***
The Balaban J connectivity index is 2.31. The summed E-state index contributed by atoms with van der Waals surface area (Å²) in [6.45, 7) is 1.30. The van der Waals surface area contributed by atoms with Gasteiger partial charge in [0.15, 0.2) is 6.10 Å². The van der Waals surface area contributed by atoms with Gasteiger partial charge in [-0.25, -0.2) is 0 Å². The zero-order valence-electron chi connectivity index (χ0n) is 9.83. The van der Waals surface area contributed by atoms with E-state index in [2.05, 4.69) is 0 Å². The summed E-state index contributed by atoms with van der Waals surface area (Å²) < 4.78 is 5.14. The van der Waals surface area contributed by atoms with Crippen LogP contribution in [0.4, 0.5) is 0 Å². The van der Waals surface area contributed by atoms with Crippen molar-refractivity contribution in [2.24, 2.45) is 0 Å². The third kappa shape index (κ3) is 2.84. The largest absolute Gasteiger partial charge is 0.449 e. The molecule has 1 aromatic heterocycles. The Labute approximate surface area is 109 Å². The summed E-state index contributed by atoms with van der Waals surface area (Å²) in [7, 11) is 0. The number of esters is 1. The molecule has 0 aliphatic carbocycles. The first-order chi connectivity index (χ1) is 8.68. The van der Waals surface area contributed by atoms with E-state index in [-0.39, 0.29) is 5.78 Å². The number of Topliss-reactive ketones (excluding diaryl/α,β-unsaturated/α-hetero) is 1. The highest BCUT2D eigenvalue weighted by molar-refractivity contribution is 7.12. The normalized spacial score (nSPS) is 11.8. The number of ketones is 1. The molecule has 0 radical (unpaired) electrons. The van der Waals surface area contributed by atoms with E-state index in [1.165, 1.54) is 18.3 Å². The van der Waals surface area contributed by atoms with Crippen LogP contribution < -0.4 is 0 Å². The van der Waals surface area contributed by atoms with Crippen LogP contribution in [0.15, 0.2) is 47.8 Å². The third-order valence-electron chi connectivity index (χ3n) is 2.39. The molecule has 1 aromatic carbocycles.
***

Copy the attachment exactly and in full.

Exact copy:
The Balaban J connectivity index is 2.31. The summed E-state index contributed by atoms with van der Waals surface area (Å²) in [6.45, 7) is 1.30. The van der Waals surface area contributed by atoms with Gasteiger partial charge in [0.15, 0.2) is 6.10 Å². The van der Waals surface area contributed by atoms with Gasteiger partial charge in [-0.25, -0.2) is 0 Å². The zero-order valence-electron chi connectivity index (χ0n) is 9.83. The van der Waals surface area contributed by atoms with E-state index in [2.05, 4.69) is 0 Å². The summed E-state index contributed by atoms with van der Waals surface area (Å²) < 4.78 is 5.14. The van der Waals surface area contributed by atoms with Crippen LogP contribution in [0.4, 0.5) is 0 Å². The van der Waals surface area contributed by atoms with Crippen molar-refractivity contribution in [2.24, 2.45) is 0 Å². The third kappa shape index (κ3) is 2.84. The largest absolute Gasteiger partial charge is 0.449 e. The molecule has 1 aromatic heterocycles. The Labute approximate surface area is 109 Å². The summed E-state index contributed by atoms with van der Waals surface area (Å²) in [7, 11) is 0. The number of esters is 1. The molecule has 0 aliphatic carbocycles. The first-order chi connectivity index (χ1) is 8.68. The van der Waals surface area contributed by atoms with E-state index in [-0.39, 0.29) is 5.78 Å². The number of Topliss-reactive ketones (excluding diaryl/α,β-unsaturated/α-hetero) is 1. The highest BCUT2D eigenvalue weighted by molar-refractivity contribution is 7.12. The normalized spacial score (nSPS) is 11.8. The number of ketones is 1. The molecule has 0 radical (unpaired) electrons. The van der Waals surface area contributed by atoms with E-state index in [1.165, 1.54) is 18.3 Å². The van der Waals surface area contributed by atoms with Crippen LogP contribution < -0.4 is 0 Å². The van der Waals surface area contributed by atoms with Crippen LogP contribution in [0.15, 0.2) is 47.8 Å². The third-order valence-electron chi connectivity index (χ3n) is 2.39. The molecule has 1 aromatic carbocycles.